Risk Update

OCG Adjacent — Law Firm Information Security Trends, Priorities & Attitudes

If you’re like me and haven’t budgeted for the always interesting but market-priced annual ILTA technology survey, it’s always nice to gain visibility into the risk issues it explores. So it was great spot this article in Legal I&T Today by ILTA’s publications director, Beth Anne Stuebe: “LegalTech Security Starts and Ends with Education” —

  • “There are many facets to security in legal tech. We see article after article about trends in security, and about how legal is slow to grow or adapt to change. When I started at ILTA, I heard someone casually mention that ‘Law firms were all in a race to be second.’ This implies that not only is adoption of any new tech, product, or service slow, but it’s looked at through binoculars; other firms looking at each other to see what succeeds… and what fails. Akin to not buying a car in the first year, most firms implement change slowly, and security changes even more cautiously, if at all.”
  • Said Christopher Hunt, Director of Technology and Operations at Sugarman Rogers:
    • “The legal industry is a high-profile target for bad actors. Law firms house troves of sensitive and confidential data from their clients, along with information about the employees of the firm, and one bad decision risks exposure to the public and eroding the trust of clients.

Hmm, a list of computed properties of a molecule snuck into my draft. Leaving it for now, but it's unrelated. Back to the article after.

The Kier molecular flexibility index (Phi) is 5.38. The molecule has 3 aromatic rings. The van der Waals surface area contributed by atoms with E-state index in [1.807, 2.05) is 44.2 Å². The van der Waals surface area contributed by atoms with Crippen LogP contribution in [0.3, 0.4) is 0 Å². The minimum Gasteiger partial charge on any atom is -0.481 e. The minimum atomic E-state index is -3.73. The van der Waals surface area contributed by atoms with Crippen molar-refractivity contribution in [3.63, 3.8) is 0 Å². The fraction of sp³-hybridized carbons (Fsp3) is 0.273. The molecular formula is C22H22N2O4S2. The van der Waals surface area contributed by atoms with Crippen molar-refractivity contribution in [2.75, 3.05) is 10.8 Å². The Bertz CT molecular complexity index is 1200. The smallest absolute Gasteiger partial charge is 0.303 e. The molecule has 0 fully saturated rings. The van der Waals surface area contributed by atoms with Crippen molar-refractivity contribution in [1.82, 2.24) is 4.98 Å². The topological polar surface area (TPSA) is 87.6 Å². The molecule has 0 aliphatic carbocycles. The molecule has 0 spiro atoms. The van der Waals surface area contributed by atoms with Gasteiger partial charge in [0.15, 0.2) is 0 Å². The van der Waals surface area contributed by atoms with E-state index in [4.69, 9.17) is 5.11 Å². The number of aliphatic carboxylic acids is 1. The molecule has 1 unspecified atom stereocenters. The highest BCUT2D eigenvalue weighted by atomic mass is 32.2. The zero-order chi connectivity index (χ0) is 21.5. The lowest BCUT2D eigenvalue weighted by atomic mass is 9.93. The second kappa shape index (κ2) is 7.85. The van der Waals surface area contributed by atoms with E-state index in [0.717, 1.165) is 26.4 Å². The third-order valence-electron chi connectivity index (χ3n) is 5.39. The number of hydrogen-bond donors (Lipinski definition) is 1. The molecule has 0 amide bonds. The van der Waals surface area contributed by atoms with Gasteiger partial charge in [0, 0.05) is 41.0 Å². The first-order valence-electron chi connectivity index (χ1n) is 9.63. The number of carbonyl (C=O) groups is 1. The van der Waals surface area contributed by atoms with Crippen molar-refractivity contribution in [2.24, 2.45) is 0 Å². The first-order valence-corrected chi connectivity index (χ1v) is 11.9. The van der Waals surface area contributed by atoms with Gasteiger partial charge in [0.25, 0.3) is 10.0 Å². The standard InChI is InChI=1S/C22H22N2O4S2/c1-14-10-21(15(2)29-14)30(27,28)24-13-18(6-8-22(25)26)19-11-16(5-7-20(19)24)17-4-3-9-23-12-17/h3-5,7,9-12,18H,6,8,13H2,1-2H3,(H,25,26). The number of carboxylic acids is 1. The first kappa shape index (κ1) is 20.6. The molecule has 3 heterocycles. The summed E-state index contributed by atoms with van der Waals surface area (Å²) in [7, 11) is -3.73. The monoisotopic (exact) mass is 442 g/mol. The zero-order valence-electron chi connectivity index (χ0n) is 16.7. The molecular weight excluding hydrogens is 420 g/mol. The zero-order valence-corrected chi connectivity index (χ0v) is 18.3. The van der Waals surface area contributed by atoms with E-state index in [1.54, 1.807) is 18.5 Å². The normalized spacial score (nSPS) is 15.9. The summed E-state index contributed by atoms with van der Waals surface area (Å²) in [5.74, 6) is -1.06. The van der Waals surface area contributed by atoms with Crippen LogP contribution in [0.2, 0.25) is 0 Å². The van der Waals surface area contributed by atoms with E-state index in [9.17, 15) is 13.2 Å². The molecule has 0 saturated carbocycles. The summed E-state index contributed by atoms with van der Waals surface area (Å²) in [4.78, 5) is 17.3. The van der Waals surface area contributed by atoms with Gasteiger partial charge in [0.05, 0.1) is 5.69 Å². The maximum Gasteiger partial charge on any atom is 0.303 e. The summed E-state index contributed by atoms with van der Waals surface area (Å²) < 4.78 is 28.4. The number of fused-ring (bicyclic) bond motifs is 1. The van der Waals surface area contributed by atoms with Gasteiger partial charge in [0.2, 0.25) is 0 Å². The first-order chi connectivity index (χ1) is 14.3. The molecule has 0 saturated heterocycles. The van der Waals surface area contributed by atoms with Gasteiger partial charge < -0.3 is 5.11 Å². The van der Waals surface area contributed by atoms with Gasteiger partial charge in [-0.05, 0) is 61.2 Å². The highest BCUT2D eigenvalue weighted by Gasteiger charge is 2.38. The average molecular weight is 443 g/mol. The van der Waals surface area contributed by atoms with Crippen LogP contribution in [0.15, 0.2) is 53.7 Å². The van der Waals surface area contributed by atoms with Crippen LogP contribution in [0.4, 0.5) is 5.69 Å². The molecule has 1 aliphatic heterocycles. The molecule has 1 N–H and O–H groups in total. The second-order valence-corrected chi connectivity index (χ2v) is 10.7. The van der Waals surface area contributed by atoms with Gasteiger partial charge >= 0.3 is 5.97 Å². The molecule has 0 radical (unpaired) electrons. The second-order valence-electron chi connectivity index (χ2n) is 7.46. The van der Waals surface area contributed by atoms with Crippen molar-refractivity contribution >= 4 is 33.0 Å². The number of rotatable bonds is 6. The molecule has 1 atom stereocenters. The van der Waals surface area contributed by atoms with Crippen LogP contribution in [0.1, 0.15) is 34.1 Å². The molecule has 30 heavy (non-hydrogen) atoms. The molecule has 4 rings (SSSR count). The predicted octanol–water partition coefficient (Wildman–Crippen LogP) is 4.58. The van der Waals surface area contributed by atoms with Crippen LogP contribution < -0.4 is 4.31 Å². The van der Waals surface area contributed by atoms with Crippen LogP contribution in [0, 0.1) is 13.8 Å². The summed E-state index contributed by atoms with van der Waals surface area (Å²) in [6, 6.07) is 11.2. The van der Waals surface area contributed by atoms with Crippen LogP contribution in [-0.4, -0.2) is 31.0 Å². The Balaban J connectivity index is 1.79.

• “Security is crucial to the protection of both data and trust. The industry needs to continue to focus on strategies to ensure partners and employees are operating safely and to lower the risks to clients and colleagues.
    • “This is even more important, and the risks magnified, as organizations manage a hybrid and remote workforce, and balance the security of information against the experience of employees and clients accessing and working with that information.”
  • “Security awareness efforts ted to focus on lawyers and other knowledge workers. This potentially leaves a gap for the specialized security education that may be required for those supporting technology rather than using it. Thus, we must supplement legaltech educational opportunities for those who want to continue to learn and grow their skill sets.”

For more detail, including charts showing perspectives on priorities, user attitudes, cloud adoption priorities and more, see the complete article.